4) ADDITIONAL FINANCIAL SUPPORT from home and host institutions as well as other funding bodies is highly encouraged to be sought. Candidates who hold other awards are not excluded from applying.

5) It is suggested ensuring personally that all REFERENCE LETTERS have been received by the committee in advance of the application deadline, to avoid the last minute panic if there has been an issue with one of the letters arriving in time.

6) It is advisable to begin your ACCOMMODATION search shortly after receiving the award decision unless prior arrangements can be made with the host institution for housing. It may be best for trips to have a duration of a whole number of months, as in my experience landlords still expect payment for the whole month even if you would be leaving halfway through a calendar month.

7) HEALTH INSURANCE is very important, especially when travelling out of Europe, and should be arranged prior to any travelling taking place.

8) ARRIVING IN ADVANCE, before formally starting the project to familiarise yourself with the new surroundings prior to commencing, is highly recommended.

9) LANGUAGE BARRIERS should be taken into consideration, especially when travelling to a non-native English-speaking country, as it can create great difficulties in communicating with the research host group, take longer to gain facilities, booking and use of equipment and as a result, could affect your originally planned research outcomes.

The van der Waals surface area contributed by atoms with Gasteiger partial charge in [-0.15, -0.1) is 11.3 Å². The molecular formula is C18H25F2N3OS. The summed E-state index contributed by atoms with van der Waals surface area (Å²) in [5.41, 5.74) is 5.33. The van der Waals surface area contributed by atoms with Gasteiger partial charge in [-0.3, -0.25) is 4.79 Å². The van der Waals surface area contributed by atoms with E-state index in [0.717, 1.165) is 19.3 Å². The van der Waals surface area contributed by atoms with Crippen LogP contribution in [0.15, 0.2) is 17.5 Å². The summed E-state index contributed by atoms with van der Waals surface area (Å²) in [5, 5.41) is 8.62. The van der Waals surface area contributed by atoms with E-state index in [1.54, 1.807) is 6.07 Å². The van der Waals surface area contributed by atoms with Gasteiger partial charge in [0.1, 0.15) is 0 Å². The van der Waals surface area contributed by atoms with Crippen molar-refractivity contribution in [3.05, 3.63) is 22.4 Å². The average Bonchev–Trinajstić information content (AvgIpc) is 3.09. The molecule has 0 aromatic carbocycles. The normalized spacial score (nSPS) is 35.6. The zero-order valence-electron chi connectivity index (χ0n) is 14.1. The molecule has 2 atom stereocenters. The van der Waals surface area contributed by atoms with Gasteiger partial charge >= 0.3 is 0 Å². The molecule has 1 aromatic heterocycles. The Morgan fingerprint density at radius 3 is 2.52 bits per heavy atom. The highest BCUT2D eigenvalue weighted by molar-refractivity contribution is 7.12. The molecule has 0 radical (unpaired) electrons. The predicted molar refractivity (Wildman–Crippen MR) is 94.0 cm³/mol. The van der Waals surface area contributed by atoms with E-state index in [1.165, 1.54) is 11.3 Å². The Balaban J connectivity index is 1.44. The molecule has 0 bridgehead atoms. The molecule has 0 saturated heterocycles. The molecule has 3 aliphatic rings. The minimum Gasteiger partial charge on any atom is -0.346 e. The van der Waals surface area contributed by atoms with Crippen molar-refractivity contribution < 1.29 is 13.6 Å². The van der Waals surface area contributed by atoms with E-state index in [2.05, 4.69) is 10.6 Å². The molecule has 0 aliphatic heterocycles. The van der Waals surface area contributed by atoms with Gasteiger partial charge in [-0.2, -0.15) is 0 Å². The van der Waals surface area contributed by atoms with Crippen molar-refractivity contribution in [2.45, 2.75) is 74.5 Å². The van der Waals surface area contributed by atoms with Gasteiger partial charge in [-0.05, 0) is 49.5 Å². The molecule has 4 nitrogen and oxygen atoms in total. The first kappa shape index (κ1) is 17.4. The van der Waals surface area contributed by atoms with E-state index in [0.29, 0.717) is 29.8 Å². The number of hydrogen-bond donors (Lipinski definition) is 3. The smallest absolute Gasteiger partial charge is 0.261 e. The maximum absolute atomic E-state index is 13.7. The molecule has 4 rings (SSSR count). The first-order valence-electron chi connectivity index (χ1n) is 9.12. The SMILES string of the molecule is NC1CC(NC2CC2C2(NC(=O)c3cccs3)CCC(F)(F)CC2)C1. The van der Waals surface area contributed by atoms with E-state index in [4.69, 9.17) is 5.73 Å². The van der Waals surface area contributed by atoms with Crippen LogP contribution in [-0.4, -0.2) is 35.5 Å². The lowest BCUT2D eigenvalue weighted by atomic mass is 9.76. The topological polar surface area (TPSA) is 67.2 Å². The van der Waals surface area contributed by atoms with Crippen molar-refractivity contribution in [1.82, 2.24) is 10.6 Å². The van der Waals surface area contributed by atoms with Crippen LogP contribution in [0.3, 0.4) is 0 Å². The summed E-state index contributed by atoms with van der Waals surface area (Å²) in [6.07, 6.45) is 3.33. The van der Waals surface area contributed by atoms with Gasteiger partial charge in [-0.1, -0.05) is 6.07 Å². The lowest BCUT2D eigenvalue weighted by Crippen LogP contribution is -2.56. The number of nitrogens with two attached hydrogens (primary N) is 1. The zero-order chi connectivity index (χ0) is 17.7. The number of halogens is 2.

10) KEEP AN OPEN MIND AND BE FLEXIBLE about the activities and objectives of your stay. It is important to remember that just as a particular set of experiments or the development of a specific model are indeed valuable objectives, they do not represent the only possible outcomes of the experience. It is through collaborating with those around you that new opportunities will present themselves and it is by questioning your own methods that new insights will develop.

11) NETWORKING and collaborating with people around the world will greatly benefit your academic career and provide a variety of fresh perspectives and opportunities.

12) It is advisable to deliver a SEMINAR/PRESENTATION at the very start of your research visit rather than at the end, which is more common. This will give the perfect opportunity to introduce yourself to the group/department and facilitate discussions that might lead to new research ideas.

13) It is also suggested to look to see if any CONFERENCE, SEMINAR, WORKSHOP OR SUMMER SCHOOL relevant to your research is taking place in the host city or country which you would be able to tie in with their visit to make the most of your international visit.

14) Advice to applicants wishing to travel to AUSTRALIA: it is important to note the status of staff members at an Australian University – the duration of the project applied for may influence the (student) discounts and/or health insurance(s) available to the applicant. For example, this may be the case if the project lasts for 3 months or longer.

15) ENJOY! we recommend to fully engage yourself in the exchange experience – interact with your research group and join in with social gatherings, join local clubs, perhaps even live with local people who will be able to show you around and discuss the history and culture of the area. Take in as much as you can from the culture and explore the country in your free time!

This call is currently closed for 2019. The RSE is currently undertaking a review of its Research Awards Programme and announcements on future funding opportunities are planned for Spring 2020.

If you have any questions about the award, please contact